CONCORD — The House Redistricting Committee now has mapping software in hand that members will use to redraw election districts. The software will not be shared with the public, according to Rep. Barbara Griffin, the committee chair.
Each member of the committee received a thumb drive with the software they can now install on their computers. The 2020 census population data is already loaded onto the software. But, notably, data on race is not included, which may lead to questions about the state’s compliance with the Voting Rights Act. Section 2 of the Voting Rights Act requires what’s called a minority opportunity district to be drawn where possible, in a place where racially polarized voting occurs, according to the Public Mapping Project, headed by Michael McDonald, an associate professor at George Mason, and Micah Altman, a senior research scientist at Harvard. Data about race would be necessary for lawmakers to determine whether drawing a minority opportunity district is possible.
Griffin also announced Wednesday that what the committee settled on calling “public listening sessions” will take place before maps are drawn and then a second time after maps have been drawn, a process organizations angling for public input, such as the ACLU, have been pushing for. The first round of listening sessions will be held in each county, starting as soon as mid-September and running through mid-October. Griffin was asked when she expected to post a plan for the second round of public input and said she had “no anticipation at this time for posting them.”
“There will be some sort of a public hearing on maps once they are done,” she said.
Later on Wednesday, New Hampshire Senate President Chuck Morse, a Salem Republican, announced the Senate’s special redistricting committee, which will be headed by Jim Gray, a Rochester Republican. Other members include Regina Birdsell, a Hampstead Republican, and Donna Soucy, a Manchester Democrat. Sharon Carson, a Londonderry Republican, and Rebecca Perkins Kwoka, a Portsmouth Democrat, have both been named as alternates.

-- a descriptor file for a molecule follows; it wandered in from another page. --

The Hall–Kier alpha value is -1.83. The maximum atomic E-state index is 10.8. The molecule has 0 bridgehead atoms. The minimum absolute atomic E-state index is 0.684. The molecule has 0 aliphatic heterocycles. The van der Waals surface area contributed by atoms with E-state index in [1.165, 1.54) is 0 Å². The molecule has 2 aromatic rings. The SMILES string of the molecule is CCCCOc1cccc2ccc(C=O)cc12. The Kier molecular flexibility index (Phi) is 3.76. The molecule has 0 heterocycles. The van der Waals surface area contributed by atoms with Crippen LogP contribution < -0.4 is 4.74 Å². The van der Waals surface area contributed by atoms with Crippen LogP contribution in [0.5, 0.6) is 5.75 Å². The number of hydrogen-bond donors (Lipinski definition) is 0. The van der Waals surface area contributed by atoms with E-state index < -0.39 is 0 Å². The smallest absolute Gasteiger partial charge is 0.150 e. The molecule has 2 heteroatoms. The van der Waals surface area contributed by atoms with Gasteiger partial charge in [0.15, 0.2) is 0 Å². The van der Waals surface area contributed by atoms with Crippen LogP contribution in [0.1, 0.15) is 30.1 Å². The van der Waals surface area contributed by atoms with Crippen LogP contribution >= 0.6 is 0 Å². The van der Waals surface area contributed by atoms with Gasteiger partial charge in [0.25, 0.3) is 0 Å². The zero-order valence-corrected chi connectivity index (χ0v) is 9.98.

The Senate starts out with the bills for redistricting the state Senate districts as well as the Executive Council, while the House committee initiates the plans for the House, both congressional districts, and county commissioner districts.
In a written statement released Wednesday, Morse said the process would be fair and transparent, “and will include opportunities for public input at joint hearings with the House across the state.”
But the fact that unlike the last redistricting a decade ago the chair decided not to call these meetings public hearings raised concern for some, since public hearings are subject to statutory requirements about public access, testimony, and creating a record.
“My view, and you can see I apparently have a different view than they had 10 years ago, is that public hearings are a legislative process associated with a specific bill for which we open a hearing. I do not intend to conduct these opening up a public hearing on specific bills,” Griffin said.
In his statement, Morse called the meetings “hearings.”
Some members of the House committee said calling meetings listening sessions would raise issues of public perception that the committee wasn’t taking public input seriously.
The committee settled on adding the word “public” to the phrase in hopes of solving the problem. ∎